- Camera Smooths Flatness Measurements
Daniel C. McCarthy
Flatness is an important geometric tolerance for many engineering designs. For years, automotive designers have specified flatness per inch for manufactured parts, but few techniques could provide adequate measurements in that format. A flatness measurement system developed by OG Technology Inc. uses large-format progressive-scan cameras from Dalsa Inc. to deliver a new solution.
OG Technology has already sold several of its flatness gauges, called the OG 3000, to customers such as Ford Motor Co. The automaker helped to evolve the technology into a production-quality instrument. The systems can deliver up to 1 million data points in about 30 seconds with submicron-range resolution and can display flatness topographically.
The system comprises a camera, a frame grabber, fluorescent lights, an optical flat, a dye and a computer. Although many applications require little more than standard cameras, many of the parts measured by Ford require large-format imagers. For these applications, OG Technology relies on Dalsa's CA-D7 area-scan camera, which allows the OG 3000 to measure rough surfaces up to 24 x 24 in. (600 x 600 mm). In contrast, interferometry-based instruments are limited to measuring envelopes less than 12 in. in diameter, and they cannot handle rough or discontinuous surfaces.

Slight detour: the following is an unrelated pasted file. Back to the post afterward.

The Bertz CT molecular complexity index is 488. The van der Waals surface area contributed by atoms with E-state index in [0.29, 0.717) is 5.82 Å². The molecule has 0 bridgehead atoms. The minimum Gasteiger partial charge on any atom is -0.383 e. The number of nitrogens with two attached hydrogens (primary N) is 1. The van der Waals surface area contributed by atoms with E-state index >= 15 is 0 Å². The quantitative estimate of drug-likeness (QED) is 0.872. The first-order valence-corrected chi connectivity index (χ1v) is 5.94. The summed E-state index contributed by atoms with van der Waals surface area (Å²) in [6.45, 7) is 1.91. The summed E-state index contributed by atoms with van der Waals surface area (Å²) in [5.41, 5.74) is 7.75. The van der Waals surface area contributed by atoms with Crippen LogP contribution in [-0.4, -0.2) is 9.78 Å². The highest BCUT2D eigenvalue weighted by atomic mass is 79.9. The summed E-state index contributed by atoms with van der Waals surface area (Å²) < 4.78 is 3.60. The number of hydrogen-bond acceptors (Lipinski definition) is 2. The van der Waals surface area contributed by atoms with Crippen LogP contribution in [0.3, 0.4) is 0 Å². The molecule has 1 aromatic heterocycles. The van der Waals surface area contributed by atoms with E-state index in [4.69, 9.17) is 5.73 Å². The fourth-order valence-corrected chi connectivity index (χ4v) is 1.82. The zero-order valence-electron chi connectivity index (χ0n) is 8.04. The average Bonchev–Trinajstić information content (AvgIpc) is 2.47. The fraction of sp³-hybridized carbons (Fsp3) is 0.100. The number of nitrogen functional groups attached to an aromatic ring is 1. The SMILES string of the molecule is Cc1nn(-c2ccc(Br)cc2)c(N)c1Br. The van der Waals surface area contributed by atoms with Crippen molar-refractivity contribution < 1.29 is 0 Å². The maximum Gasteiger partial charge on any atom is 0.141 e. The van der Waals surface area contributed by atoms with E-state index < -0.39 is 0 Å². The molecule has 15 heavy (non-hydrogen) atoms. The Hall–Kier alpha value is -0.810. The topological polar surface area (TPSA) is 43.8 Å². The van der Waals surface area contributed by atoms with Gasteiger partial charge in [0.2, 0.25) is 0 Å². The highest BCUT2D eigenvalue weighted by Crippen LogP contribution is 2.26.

"We use a CCD chip as a group of independent and well-aligned light meters -- the more the better," said Tzyy-Shuh Chang, vice president of OG Technology.
Parts to be measured are placed into a glass tray filled with water. The water carries a specific concentration of dye, and the bottom of the tray is an ultrasmooth optical flat that acts as a reference plane.
Two fluorescent lights beneath the glass illuminate the part's surface, and a 12-bit camera captures the image. The computer measures the span between the optical flat and the part's surface by evaluating the attenuation of light through the dye.
After rigorous testing of the CA-D7 camera, OG selected it for its 12-bit pixel depth and low noise. "We also prefer to have a camera with 100 percent fill factor so that our instruments can provide better repeatability," said Chang.
He credited Dalsa's camera for the recent record-setting flatness measurement achieved with the OG 3000. In a gauge repeatability and reproducibility test conducted by Ford, three operators measured 10 different parts -- each operator measuring the same part three times. Each of the 90 measurements captured more than 250,000 data points. The results of the test showed that OG's instrument delivered 12 percent repeatability with 25-µm tolerance on a surface with many isolated islands and thin trails.
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